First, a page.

Some well loved and expected choices are there, including The Lord of the Rings, The Matrix, The Apostle, Tender Mercies, Dogma, and The Passion of the Christ, among others. But there’s also a few surprises, including Groundhog’s Day, The Star Wars Trilogy, Fight Club, Life of Brian, and Blade Runner, among others.
It’s an interesting way to spark dialogue about spirituality in film.
The City Pages ran an intriguing story this week about a fictional blogger who duped quite a lot of folks. Plain Layne seemed like a real person living in the Twin Cities and blogging for an audience of 5,000 since September 2001. After the site mysteriously vanished earlier this month, eager audience members banded together to piece the story together.
Turns out a 35-year-old man with a wife and two kids from Woodbury fooled thousands of online readers into thinking his 27-year-old lesbian character was real. Odin Soli considered the whole project “an experiment in creative interactive fiction” and claims he’s not planning to turn the publicity into a book deal. Jason Kottke calls it realtime fiction.
While the original Plain Layne site is no longer live, a few excerpts and a short explanation can be found on Soli’s new site. The excerpts quickly prove how convincing Layne must have been.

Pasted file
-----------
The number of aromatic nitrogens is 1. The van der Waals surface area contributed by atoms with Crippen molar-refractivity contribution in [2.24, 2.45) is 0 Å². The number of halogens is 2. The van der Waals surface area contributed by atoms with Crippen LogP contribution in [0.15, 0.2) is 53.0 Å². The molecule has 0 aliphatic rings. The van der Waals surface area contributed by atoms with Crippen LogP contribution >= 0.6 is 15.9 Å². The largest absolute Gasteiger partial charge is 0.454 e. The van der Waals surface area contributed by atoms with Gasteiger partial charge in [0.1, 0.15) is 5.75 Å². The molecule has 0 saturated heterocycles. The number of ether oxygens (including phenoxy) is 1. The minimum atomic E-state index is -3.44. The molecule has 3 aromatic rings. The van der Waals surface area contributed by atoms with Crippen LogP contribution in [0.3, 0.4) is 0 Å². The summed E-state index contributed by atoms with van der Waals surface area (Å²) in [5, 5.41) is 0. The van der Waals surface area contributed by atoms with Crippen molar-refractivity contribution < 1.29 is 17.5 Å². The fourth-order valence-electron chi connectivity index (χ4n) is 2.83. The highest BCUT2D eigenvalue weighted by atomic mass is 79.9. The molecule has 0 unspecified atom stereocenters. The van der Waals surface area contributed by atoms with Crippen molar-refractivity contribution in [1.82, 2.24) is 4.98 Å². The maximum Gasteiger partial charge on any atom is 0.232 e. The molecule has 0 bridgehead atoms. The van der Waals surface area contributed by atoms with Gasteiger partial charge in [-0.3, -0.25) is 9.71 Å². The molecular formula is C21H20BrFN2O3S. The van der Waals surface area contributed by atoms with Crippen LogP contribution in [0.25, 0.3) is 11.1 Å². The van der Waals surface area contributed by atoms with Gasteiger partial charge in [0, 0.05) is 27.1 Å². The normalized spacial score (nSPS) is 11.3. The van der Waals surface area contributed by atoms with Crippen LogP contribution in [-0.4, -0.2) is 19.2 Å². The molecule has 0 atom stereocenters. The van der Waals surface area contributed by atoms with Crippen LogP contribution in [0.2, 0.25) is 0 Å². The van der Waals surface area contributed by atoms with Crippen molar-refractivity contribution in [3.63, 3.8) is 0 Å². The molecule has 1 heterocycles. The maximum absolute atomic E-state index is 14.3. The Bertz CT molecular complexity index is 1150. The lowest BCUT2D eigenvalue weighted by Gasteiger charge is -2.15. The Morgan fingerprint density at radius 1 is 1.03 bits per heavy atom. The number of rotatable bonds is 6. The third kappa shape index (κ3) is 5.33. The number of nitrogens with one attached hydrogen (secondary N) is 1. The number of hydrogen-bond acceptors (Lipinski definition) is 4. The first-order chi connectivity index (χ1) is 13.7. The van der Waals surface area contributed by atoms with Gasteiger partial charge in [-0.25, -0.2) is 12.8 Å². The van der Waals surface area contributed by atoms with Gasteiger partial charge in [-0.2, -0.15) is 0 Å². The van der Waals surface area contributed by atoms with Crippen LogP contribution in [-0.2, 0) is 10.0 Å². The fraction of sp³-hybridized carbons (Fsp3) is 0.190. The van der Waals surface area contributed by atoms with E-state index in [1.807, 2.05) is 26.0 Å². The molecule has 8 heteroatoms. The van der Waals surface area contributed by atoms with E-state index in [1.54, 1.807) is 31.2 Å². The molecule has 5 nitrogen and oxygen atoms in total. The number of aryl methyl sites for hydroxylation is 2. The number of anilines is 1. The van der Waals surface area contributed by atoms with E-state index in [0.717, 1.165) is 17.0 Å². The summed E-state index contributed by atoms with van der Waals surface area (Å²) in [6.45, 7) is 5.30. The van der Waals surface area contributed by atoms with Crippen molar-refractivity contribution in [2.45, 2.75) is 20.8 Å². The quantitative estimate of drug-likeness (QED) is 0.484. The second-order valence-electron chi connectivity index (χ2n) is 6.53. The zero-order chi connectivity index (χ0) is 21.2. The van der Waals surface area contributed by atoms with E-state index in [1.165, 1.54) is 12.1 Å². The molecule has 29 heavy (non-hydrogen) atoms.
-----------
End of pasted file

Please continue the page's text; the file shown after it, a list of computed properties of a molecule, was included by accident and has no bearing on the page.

Nevermind. I did finish Harry Potter and the Goblet of Fire last night. I stayed up until 1:00 a.m. to pull it off (more proof of what happens when Abby’s not around). In my defense I’d reached the final climactic chapters, and once you get that far there’s no turning back.
Interestingly enough, this morning I read the announcement about the title for not-yet-written sixth Harry Potter novel, Harry Potter and the Half-Blood Prince. No release date has been set yet, so I can imagine we’ll have to wait at least a year.
As I finished The Goblet of Fire last night my head was spinning with thoughts and ideas about the world of Harry Potter. The Goblet of Fire is very much the Empire Strikes Back of the series. The bad guy comes back for real, the good guys are thrown into disarray, everything’s up in the air. Certainly there are no ‘Harry, I am your father!’ revelations, but it’s a pretty dark ending that left fans dying for book five.